For 3-year-old granddaughter
Yarn: Sisu, 80% wool/20% nylon, 160 m = 50 g, colour 1001, dyed with acid dye
Needles: Clover Takumi 5” dpns, 2 mm.
Pattern: Modified Basic Socks on 52 sts, cuffs ruffled then 2/2 ribbed for 2”, heel flap is 2/2 ribbed & cont rib on top of foot, foot 4.5” before toe, dec to 5 sts each needle, dog-ear reduction. Completed socks are 6.25” long.
CO twice the number of stitches needed for cuff. K 1 round, p 1 round, k 1 round, k2tog around, begin ribbing.
Comments: Socks are cute though the ribbing didn’t segue as nicely down the foot as I might have liked. I haven’t come up with any improvements though. As usual I could have gone a bit further on the foot before beginning toe decreases. Next pair will need to be on 56 sts and go 5” before toe decreases! I already have the yarn dyed.
Note that I tried yesterday to get a photo of her wearing the socks, but Little Miss Independence decided that it would be more fun for her to take a photo of me instead. She got my arm:
And then most of my face:
Very artsy photography for a 3-year-old methinks. Heh! I fruitlessly tried to show her how to look at the screen to see what was in the shot before she took it but she kept trying to squint through a non-existent viewfinder like it was an old film camera instead of a digital. I have no idea where she got that from since her parents also have a digital camera and I’m pretty sure they’ve had one since she was born. Interesting. At least with digital, you don’t have to concern yourself with wasting film on wild shots when a small child wants to harness her inner Annie Leibovitz. All she wants to see is the photo in the preview screen. After that her interest in it wanes and she’s content to let it go. It’ll be fun to work with her on learning how to take more deliberate photos, then actually edit and print them out.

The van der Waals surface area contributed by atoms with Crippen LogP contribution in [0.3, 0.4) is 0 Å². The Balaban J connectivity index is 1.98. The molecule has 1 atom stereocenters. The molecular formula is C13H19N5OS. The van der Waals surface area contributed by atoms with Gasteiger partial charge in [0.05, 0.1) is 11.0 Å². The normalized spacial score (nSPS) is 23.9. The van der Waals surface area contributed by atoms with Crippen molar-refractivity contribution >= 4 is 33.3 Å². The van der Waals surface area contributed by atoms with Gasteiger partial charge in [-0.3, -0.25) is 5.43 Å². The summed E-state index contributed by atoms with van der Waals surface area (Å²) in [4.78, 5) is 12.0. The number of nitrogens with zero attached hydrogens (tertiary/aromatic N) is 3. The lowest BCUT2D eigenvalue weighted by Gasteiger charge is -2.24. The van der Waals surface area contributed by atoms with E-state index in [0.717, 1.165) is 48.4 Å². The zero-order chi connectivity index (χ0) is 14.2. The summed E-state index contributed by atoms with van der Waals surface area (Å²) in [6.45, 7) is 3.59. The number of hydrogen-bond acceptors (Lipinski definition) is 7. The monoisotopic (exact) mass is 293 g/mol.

Meanwhile, I’ve gotten to the gussets on the OYT Socks for T-Man and will be heading down the foot soon. I also got a hint of what The Ninja wants for his birthday socks which are my next project. I already have a grey ragg wool but I plan to overdye them and the request was for a soft burnt orange which will be automatically muted by the grey wool. I’m actually kind of surprised at his choice of something other than black, white, grey or red which are his usual colours. Must be mellowing in his old age of nearly-34. Akkkhhh!! My baby boy is turning 34! My own birthdays whip by with nary a ripple in my consciousness but my kids’ birthdays are a lot more traumatic to me. Why is that? I like them as adults with their own lives and interests and wouldn’t go back to their childhoods again even if I could. It’s more fun right now to spend the occasional special time with my offspring’s offspring instead of the 24/7 of parenthood. I truly enjoy being Granny. But I guess there’s still a whiff of the young mother I was lurking around in my brain.